Haunted House Sued for Being too Scary

Overview:  This week’s Law Review may shock you, a patron injured during a Haunted Trail tour sued for being too scared, seriously, read all about it in Scott Griffin v The Haunted Hotel.

A Haunted House is supposed to be scary. Can it be too scary, such that you can sue for being scared out of your wits? Honest to God, that’s our case today.

Haunted Trail in Balboa Park

The Haunted Trail is an outdoor haunted house-type of attraction in San Diego where actors in ghoulish costumes jump out of dark spaces often inches away from patrons, holding fake knives, axes, chain saws or severed body parts. The characters frighten, startle and sometimes chase paying customers amid loud noises and flashing strobe lights, as the patrons go from one horror set to the next. It sounds a little more intense than the haunted house at the Boardwalk in Santa Cruz.

The patrons are given an orientation audio tape to view and some printed materials – probably written by lawyers. Tickets state, “This attraction contains high impact scares” and “is not suitable for people with heart conditions or people prone to seizures…”

The “Carrie Effect”

At the final scene along the trail, patrons hear chainsaws just before exiting through an opening in a chain-link fence seemingly at the end of the attraction.

But if you’ve seen the horror movie Carrie, you know what happens next – one last jolting scare.

When patrons have walked through the fence, they customarily regroup and begin regaling the highlights of their Haunted Trail tour when out of nowhere appears a chain saw wielding crazy man with a gas-powered chainsaw (chain removed), with the smell of a chainsaw and all, who comes after the patrons. Many run with the crazy man giving chase. Once in a while, around 10 or 15 out of 250,000, patrons fall and report being injured. You know where this is going.

Chainsaw Massacre

Scott Griffin and his friends walked the Haunted Trail, and thinking they had exited, were standing “giggling and laughing” and saying “how fun was that?”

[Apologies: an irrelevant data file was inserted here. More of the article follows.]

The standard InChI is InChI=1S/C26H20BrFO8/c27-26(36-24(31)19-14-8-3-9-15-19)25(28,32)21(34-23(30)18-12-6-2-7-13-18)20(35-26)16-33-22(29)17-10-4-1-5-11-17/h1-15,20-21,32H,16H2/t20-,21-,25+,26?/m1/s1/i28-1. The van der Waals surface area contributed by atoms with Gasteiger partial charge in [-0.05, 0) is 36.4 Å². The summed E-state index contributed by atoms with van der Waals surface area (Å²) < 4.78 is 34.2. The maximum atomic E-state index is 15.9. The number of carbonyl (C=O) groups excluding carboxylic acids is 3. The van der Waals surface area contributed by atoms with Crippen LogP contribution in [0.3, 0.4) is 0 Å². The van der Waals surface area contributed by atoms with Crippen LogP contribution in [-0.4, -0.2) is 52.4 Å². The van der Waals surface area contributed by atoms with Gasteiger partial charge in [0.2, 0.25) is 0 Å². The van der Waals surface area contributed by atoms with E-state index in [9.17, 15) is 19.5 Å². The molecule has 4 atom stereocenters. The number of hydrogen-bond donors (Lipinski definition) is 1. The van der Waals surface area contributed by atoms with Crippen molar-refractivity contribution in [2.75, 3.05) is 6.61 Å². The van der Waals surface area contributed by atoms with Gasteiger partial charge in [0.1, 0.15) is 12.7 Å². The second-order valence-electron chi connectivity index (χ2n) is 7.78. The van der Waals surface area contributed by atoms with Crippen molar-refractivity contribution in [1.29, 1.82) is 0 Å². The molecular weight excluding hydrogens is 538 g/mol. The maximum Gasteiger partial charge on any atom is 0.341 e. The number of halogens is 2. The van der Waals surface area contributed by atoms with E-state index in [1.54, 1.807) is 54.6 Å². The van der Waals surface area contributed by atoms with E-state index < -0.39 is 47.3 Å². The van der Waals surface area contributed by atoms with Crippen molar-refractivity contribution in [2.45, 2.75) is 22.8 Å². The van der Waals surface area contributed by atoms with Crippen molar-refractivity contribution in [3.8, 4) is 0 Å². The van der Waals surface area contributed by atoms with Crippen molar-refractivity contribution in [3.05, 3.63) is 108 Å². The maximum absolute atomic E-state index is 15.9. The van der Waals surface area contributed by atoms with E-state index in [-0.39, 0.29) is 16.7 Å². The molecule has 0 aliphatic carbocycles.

What Griffin didn’t know was that the Haunted Trail’s last scare was the “Carrie Effect” – a fake exit, then the final scare.

As Griffin put it, “A gentleman with a chainsaw came at me and just kept following me.” Griffin ran, fell, injured his wrist and decided he’d scare the Haunted Trail folks. He sued.

Bumper Cars

The legal issue in the case was whether Scott Griffin “assumed the risk” of injury inherent in walking along a scary Haunted Trail.

The California Court of Appeal cited a case which we wrote about a few years ago where a woman was injured using bumper cars in an amusement park. As the California Supreme Court then wrote, “You pretty much can’t have a bumper car unless you have bumps…indeed, who would want to ride a tapper car at an amusement park?”

Scared Out of His Wits

The Court of Appeal ruled for Haunted Hotel noting they informed patrons with a video and handouts. “Patrons in a Halloween haunted house are expected to be surprised, startled, and scared by the exhibits. That is what Griffin paid money to experience. At bottom, his complaint here is Haunted Hotel delivered on its promise to scare the wits out of him.” I concur.

Jim Porter is an attorney with Porter Simon licensed in California and Nevada, with offices in Truckee and Tahoe City, California, and Reno, Nevada. Jim’s practice areas include: real estate, development, construction, business, HOA’s, contracts, personal injury, mediation and other transactional matters. He may be reached at porter@portersimon.com or www.portersimon.com.  

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The content contained and opinions expressed in this blog are solely those of the author. This blog contains content and opinions concerning the law generally, and is not intended to constitute legal advice or to create any attorney‑client relationship with the reader. The reader should consult with an attorney about any specific legal issues prior to embarking on any course of action or inaction involving legal matters.